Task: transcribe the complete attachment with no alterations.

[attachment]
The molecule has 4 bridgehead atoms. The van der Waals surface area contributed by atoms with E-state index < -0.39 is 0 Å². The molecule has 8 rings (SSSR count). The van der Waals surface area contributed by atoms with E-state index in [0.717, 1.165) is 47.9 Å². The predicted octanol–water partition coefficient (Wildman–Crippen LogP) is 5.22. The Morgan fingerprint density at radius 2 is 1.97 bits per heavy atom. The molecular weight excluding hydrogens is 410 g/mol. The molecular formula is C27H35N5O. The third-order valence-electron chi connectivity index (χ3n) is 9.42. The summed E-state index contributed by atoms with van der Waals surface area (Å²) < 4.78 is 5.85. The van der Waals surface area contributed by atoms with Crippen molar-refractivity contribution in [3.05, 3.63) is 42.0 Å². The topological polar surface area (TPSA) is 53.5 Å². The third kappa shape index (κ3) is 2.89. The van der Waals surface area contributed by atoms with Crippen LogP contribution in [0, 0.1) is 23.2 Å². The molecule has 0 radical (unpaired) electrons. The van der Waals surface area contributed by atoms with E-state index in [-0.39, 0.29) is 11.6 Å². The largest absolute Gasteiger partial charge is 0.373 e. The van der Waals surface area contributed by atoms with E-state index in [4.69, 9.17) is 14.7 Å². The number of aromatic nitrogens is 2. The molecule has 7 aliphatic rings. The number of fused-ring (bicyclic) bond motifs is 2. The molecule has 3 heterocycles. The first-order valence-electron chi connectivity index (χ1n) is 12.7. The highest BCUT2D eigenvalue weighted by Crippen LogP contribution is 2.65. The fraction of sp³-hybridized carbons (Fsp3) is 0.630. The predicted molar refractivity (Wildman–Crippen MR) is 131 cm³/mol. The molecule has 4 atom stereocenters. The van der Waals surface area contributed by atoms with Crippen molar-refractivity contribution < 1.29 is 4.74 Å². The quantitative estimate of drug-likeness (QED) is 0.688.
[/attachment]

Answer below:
The molecule has 4 bridgehead atoms. The van der Waals surface area contributed by atoms with E-state index < -0.39 is 0 Å². The molecule has 8 rings (SSSR count). The van der Waals surface area contributed by atoms with E-state index in [0.717, 1.165) is 47.9 Å². The predicted octanol–water partition coefficient (Wildman–Crippen LogP) is 5.22. The Morgan fingerprint density at radius 2 is 1.97 bits per heavy atom. The molecular weight excluding hydrogens is 410 g/mol. The molecular formula is C27H35N5O. The third-order valence-electron chi connectivity index (χ3n) is 9.42. The summed E-state index contributed by atoms with van der Waals surface area (Å²) < 4.78 is 5.85. The van der Waals surface area contributed by atoms with Crippen molar-refractivity contribution in [3.05, 3.63) is 42.0 Å². The topological polar surface area (TPSA) is 53.5 Å². The third kappa shape index (κ3) is 2.89. The van der Waals surface area contributed by atoms with Crippen LogP contribution in [0, 0.1) is 23.2 Å². The molecule has 0 radical (unpaired) electrons. The van der Waals surface area contributed by atoms with E-state index in [-0.39, 0.29) is 11.6 Å². The largest absolute Gasteiger partial charge is 0.373 e. The van der Waals surface area contributed by atoms with E-state index in [4.69, 9.17) is 14.7 Å². The number of aromatic nitrogens is 2. The molecule has 7 aliphatic rings. The number of fused-ring (bicyclic) bond motifs is 2. The molecule has 3 heterocycles. The first-order valence-electron chi connectivity index (χ1n) is 12.7. The highest BCUT2D eigenvalue weighted by Crippen LogP contribution is 2.65. The fraction of sp³-hybridized carbons (Fsp3) is 0.630. The predicted molar refractivity (Wildman–Crippen MR) is 131 cm³/mol. The molecule has 4 atom stereocenters. The van der Waals surface area contributed by atoms with Crippen molar-refractivity contribution < 1.29 is 4.74 Å². The quantitative estimate of drug-likeness (QED) is 0.688.